IT-backed solutions, such as the recently launched Swachhata App and Swachhata Helpline, can actively associate more people with the Prime Minister’s ambitious cleanliness mission
Since the launch of Swachh Bharat Mission by the Prime Minister Narendra Modi in October, 2014, there has been a considerable positive upsurge of attitudes towards cleanliness. Technology too is playing a meaningful role in the sense that the resources which helps keep our cities clean, are managed professionally. While IT-backed solutions are emerging as effective tools to expedite routine works, an increasing number of municipal bodies and city administrations are using mobile apps and online tools to address the problems faced by citizens in their day-to-day affairs.
Recently, the Union urban development minister M Venkaiah Naidu launched a mobile app called ‘Swachhata App’ and ‘Swachhta Helpline 1969’ to enable citizens associate more and more with Swachh Bharat Mission in urban areas. He said, “The Prime Minister has time and again made it clear that Swachh Bharat Mission cannot succeed if it is looked at as a government programme. He made it clear that this should become a ‘Jan Andolan’. To associate people more and more with this mission, we have launched two initiatives—Swachhata mobile app and Swachhata Helpline”.
In a sign of growing use of technology the minister addressed mayors, municipal chairpersons, municipal commissioners and other concerned officials of 500 cities and towns via video conferencing. A Swachh Survekshan self-assessment tool has also been launched to enable the urban local bodies of these 500 cities and towns to know as to where they stand today in terms of level of sanitation on various parameters.
How can the new solutions launched by the minister help to provide a neat and clean city to the citizens of the country? Government officials inform that for instance, if your municipal sweeper regularly fails to turn up to clear the garbage from your locality or repeated attempt to address the issue has gone in vain, you can now turn to this mobile app for help. All you need to do is click a picture of the garbage dump or overflowing dustbins and post it on the Swachhata app.
According to the government officials, the citizens only need to take a picture of the complaint they see on the ground and post it through the Swachhata app. The posted picture will automatically get forwarded to the concerned municipal authority. All urban local bodies have been mapped to this app and the solution is for all the 4041 towns and cities across India. The app will pinpoint the exact location of the area of the complaint using the geo-location of the pictures.
In order to ensure timely redressal of complaints, the urban development ministry has fixed a time frame for redressing different categories of complaints received through the app. For instance, overflowing dustbins, garbage dumps and sweeping has to done within 12 hours of lodging of a compliant. If there is no water supply or electricity in public toilets or there is a blockage, it will have to be fixed within 12 hours. A dead animal lying on the road will have to be removed within 48 hours. Also, there is a detailed escalation process built in the app so that complaints that are not resolved at the lower level are moved to higher levels for action and resolution.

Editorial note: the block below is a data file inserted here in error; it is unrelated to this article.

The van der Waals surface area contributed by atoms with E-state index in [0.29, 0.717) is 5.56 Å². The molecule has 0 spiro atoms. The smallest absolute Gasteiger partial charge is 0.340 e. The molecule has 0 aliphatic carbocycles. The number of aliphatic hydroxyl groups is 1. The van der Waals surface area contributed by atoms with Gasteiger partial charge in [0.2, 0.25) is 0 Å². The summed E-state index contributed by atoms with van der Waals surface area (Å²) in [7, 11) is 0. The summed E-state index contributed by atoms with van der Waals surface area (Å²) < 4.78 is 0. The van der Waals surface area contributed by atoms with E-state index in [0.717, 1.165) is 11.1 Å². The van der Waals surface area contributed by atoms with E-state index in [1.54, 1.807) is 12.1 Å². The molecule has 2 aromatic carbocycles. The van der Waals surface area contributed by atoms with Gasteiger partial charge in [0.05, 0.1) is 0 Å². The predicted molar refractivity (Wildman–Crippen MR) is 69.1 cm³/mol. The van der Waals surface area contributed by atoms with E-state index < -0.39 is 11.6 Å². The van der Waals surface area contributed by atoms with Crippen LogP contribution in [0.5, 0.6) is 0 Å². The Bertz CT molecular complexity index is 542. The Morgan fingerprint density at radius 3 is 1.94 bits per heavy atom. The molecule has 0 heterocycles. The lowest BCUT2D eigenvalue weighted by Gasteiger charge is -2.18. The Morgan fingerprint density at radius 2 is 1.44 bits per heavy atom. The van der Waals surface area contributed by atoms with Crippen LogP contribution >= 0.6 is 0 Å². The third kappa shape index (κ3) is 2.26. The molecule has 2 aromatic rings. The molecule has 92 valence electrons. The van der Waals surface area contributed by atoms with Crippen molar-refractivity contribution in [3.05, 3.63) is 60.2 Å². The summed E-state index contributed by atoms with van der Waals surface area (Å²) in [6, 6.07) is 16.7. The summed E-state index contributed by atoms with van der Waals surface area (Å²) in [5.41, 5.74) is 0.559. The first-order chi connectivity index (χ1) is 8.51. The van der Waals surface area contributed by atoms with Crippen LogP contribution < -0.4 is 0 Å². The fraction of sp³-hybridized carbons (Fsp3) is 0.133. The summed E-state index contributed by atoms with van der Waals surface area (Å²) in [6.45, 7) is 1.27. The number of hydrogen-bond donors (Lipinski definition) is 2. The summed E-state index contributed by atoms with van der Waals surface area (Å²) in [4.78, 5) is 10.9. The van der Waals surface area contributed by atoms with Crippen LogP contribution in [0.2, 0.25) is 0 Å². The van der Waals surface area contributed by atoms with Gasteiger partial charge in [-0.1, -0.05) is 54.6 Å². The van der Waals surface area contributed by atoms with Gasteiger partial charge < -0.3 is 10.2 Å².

Most of the municipal corporations have started using the app. In fact, few of them including Surat Municipal Corporation have started giving training to their staff in order to meet the time-line prescribed by the urban
development ministry to resolve the complaints. “We are already on board with the app. This is basically one more medium for citizens to get their civic issues addressed,” Milind Torawane, municipal commissioner, Surat told FE, adding that his corporation already has a mobile app since 2013 aimed at addressing the day-to-day civic issues of citizens.
The flow of the app is so smooth that once a complaint is registered, the complainant will get regular updates on its status. They will get a push notification with the ‘resolved’ image uploaded by the sanitary inspector or engineer when they change the status to resolved. Citizens can reopen the complaint if they are not satisfied with the resolution.
A government official said that the broader goal of the project was to foster large scale citizen participation. This participation may vary from cities to cities depending on the preparedness of it and how the public reacts to the new solutions.